Marianne Cooper reports, “Belief in the American dream is wavering.“ Americans used to believe they would “get ahead.” Now they are “more concerned with just holding on to what they have.”
If Gordon, Nordhaus, and Cooper are right, that may be a good thing.
Nordhaus is former president of the American Economic Association, a pioneer in climate change research, and an economist at Yale University. Gordon is an economist at Northwestern University and author of The Rise and Fall of American Growth (Princeton University Press), which Nordhaus considers to be a “magnificent book” and a “landmark study.”
In his review of Gordon’s book, Nordhaus reports that Gordon analyzes how for three million years, the quality of life for each generation was only slightly better than the previous one.
Those three million years, it seems to me, nurtured in human beings a set of values, a deep-seated “human nature.” Greed and the lust for power over other humans were rare. Cooperation and compassion were common. Idiosyncrasies were accepted. “Deviants” were not excluded.
Then from 1870 to 1970, the “special century,” economic productivity was dramatically boosted by a series of “once only” technological inventions, such as electricity, telephones, and automobiles.
Those changes, it seems to me, fostered a new culture, the American Dream, that was antithetical to human nature. The drive to “get ahead” — to be more successful financially than other people — fueled the new social system, which has been rooted in rankism. “What’s in it for me” became the dominant theme.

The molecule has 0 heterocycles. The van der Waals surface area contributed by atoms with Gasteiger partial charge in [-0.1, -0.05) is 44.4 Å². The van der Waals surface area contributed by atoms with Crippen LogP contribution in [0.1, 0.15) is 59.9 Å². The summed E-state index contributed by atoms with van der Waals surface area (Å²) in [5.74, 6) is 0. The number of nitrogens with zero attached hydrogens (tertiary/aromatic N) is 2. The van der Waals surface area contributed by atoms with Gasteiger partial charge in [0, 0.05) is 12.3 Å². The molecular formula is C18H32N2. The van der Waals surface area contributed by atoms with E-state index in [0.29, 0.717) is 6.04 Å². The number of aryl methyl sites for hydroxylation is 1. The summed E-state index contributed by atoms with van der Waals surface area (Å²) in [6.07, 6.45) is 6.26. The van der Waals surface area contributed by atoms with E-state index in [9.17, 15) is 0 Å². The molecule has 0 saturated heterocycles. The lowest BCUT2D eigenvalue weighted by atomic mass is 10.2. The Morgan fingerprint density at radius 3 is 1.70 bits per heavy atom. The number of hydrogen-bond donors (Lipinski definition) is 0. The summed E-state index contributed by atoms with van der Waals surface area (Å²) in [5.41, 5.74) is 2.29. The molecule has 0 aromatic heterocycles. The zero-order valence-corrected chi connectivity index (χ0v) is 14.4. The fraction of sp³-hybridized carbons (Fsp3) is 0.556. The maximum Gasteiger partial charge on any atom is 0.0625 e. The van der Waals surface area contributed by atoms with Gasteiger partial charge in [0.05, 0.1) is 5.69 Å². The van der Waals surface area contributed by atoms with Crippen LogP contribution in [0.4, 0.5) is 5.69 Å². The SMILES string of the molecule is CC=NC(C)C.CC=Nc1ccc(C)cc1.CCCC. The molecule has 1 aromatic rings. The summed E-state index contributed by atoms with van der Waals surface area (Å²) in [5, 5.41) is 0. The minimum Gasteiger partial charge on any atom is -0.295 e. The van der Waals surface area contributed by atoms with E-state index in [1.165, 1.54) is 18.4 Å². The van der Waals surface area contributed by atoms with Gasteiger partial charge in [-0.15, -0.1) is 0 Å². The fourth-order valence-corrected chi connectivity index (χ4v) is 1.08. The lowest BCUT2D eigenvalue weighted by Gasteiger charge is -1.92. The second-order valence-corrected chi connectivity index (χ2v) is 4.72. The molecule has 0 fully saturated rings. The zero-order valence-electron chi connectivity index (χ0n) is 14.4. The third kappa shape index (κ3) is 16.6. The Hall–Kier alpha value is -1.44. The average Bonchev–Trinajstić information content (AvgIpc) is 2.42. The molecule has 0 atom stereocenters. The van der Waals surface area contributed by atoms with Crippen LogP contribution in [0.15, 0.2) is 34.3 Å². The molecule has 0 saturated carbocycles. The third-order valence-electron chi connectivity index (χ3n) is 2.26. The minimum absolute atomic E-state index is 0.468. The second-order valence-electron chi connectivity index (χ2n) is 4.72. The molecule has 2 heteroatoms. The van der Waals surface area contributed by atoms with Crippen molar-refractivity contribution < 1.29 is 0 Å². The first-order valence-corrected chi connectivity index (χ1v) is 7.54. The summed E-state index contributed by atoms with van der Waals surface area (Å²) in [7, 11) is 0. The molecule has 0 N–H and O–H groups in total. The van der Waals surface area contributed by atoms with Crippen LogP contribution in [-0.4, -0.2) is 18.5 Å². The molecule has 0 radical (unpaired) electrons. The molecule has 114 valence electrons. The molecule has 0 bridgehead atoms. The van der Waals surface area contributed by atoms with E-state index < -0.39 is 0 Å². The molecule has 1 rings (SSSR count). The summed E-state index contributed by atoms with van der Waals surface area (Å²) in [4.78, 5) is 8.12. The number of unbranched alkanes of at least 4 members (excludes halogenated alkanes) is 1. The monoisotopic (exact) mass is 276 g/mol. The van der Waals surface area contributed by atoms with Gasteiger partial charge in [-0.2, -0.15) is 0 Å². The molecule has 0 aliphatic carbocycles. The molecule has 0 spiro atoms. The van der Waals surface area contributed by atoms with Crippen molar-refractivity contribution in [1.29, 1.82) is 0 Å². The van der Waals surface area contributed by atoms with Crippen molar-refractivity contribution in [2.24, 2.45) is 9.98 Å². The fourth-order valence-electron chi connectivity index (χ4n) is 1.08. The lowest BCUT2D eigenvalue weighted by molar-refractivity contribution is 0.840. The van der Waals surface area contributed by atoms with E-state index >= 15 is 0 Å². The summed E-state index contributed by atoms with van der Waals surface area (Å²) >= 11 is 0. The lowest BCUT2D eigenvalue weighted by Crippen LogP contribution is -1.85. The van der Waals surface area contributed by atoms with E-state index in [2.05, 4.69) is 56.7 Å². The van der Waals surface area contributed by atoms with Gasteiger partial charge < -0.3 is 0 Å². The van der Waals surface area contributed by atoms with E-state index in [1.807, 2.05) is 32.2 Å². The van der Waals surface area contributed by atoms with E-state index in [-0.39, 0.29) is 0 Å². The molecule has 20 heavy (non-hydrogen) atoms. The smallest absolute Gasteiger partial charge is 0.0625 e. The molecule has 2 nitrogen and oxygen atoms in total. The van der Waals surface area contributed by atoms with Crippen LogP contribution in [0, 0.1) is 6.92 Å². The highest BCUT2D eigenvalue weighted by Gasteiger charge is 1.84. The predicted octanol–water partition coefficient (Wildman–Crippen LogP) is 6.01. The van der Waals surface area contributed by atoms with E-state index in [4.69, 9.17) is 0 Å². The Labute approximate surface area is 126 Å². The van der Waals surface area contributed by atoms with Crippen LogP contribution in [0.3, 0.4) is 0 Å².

Gordon “argues that the innovations of today are much narrower and contribute much less to improvements in living standards than did the innovations of [that] special century” and any similar discoveries are highly unlikely in the future.
In “The Downsizing of the American Dream,” Cooper reports that between 1986 and 2011, the percentage of Americans polled by Pew who said the American Dream was “very alive” decreased by about half, and the share that felt it was “not really alive” more than doubled. Only about 50 percent said they felt that the American dream was “somewhat alive.”
Majorities of Americans think their situation will get worse in the future. 82% feel strongly that “financial stability” is more important than “moving up the income ladder.” Fewer Americans believe they have achieved the American Dream (31%), fewer believe they ever will (37%), and more believe they never will (27%).
The loss of faith in the American Dream could provide the opportunity for a new vision: the good life is good enough.
We can steadily do a bit better, but we don’t have to run like mad in the rat race to keep ahead of the Jones.
By assuring that all Americans can find a meaningful, living-wage job, we could help transform this nation into a compassionate community dedicated to the common good of the Earth Community.
Rather than living in a dream, obsessing about the future, and being materialistic and selfish, Americans could recover their true, deep nature and more fully become real, present, spiritual, and compassionate.